Mr Medvedev said that priority must go to funding for economic modernisation and support for innovation projects.
The President also spoke of the need to maintain social stability, noting that the country’s modernisation drive also pursues the goal of improving people’s lives and strengthening the existing social safety net.
Taking part in the meeting were Deputy Prime Minister and Finance Minister Alexei Kudrin, Deputy Prime Minister and Government Chief of Staff Sergei Sobyanin, Chief of Staff of the Presidential Executive Office Sergei Naryshkin, Presidential Aide Arkady Dvorkovich, Health and Social Development Minister Tatyana Golikova, Economic Development Minister Elvira Nabiullina, Chairman of the Central Bank Sergei Ignatyev, and Chief of the Presidential Expert Directorate Ilya Lomakin-Rumyantsev.
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President of Russia Dmitry Medvedev: We discussed some particular budget policy issues, those related to innovation, in particular, in Obninsk. Now, here in Gorki, let’s discuss budget policy in more general terms.
We last discussed this in January. The Government has worked hard since then. This work is all part of the Government’s traditional responsibilities, of course, but at the same time, the budget’s formation has also been discussed by the Commission on Modernisation, as I mentioned, and by the Council for the Implementation of Priority National Projects and Demographic Policy, the Council for Development of the Information Society, and a number of other presidential councils and government bodies. Now we need to work out a consolidated position regarding the budget’s main priorities, including budget spending priorities and changes to the tax system. We will also need to prepare the Budget Address.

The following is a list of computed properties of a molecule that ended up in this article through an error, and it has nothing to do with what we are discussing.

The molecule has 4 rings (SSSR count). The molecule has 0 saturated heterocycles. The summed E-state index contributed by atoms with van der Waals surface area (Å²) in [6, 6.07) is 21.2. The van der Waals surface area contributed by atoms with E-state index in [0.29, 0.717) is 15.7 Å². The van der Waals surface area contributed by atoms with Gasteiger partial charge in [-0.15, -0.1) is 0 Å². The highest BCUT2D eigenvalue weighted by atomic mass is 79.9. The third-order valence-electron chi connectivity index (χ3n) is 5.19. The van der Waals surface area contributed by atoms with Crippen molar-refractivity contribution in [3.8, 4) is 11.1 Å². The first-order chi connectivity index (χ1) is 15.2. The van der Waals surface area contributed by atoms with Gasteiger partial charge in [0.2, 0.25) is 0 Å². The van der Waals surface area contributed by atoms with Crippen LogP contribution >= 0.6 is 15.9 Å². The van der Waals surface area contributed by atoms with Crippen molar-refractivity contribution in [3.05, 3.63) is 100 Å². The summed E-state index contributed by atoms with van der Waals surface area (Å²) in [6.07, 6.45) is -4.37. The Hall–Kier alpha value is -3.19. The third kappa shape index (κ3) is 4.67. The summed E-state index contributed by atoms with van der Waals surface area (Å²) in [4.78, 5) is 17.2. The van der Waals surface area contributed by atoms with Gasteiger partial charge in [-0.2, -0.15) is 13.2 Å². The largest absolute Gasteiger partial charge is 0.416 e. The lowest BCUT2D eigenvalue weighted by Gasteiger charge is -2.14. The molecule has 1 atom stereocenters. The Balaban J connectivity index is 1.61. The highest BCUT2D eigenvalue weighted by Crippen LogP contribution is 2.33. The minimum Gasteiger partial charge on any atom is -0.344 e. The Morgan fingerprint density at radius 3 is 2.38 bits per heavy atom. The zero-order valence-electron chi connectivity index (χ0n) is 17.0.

The country is in the process of recovering from the crisis and reviving economic growth. The forecasts for this year are not bad on the whole, but the effectiveness of our post-crisis policy and how our economy and country will develop in general will depend on how carefully we plan and think through the decisions we make now.
We need to use as wisely as possible the resources available at this time when we face a budget deficit. This is no easy task. Each ruble of budget money must be spent with maximum effect so as to achieve a long-term impact that will see budget parameters improve over the next three years and bring real benefits for present and future generations.
Another issue that I always raise at such discussions and that I have a duty to mention again now is the importance of maintaining social stability in our society. This is a very difficult task, a very important task, but at the same time, we must not let slip good opportunities for making structural changes to our economy, which is precisely what we have been working on in the Commission on Modernisation.
Budget spending must become one of the main instruments for our future economic growth. We need not only to earmark money for supporting innovative projects and promising scientific developments, but also create incentives in general for using new approaches, new technology, making more effective use of resources and developing scientific and human potential. We spoke about this just before at the Commission on Modernisation’s meeting.
A clear priority needs to go to funding for economic modernisation and for the projects that we have put at the top of our agenda. Ultimately, these decisions also aim to raise our people’s quality of life, create new economic opportunities for consolidating the existing social safety net, raising pensions, raising benefits for socially vulnerable groups of people, and obtaining new sources of revenue through economic diversification. At the same time, we also need to continue supporting our education, healthcare and social protection systems, work on housing construction, and continue implementing all of the social programmes we launched a few years ago and are continuing to carry out now, despite the crisis.
Let’s begin work.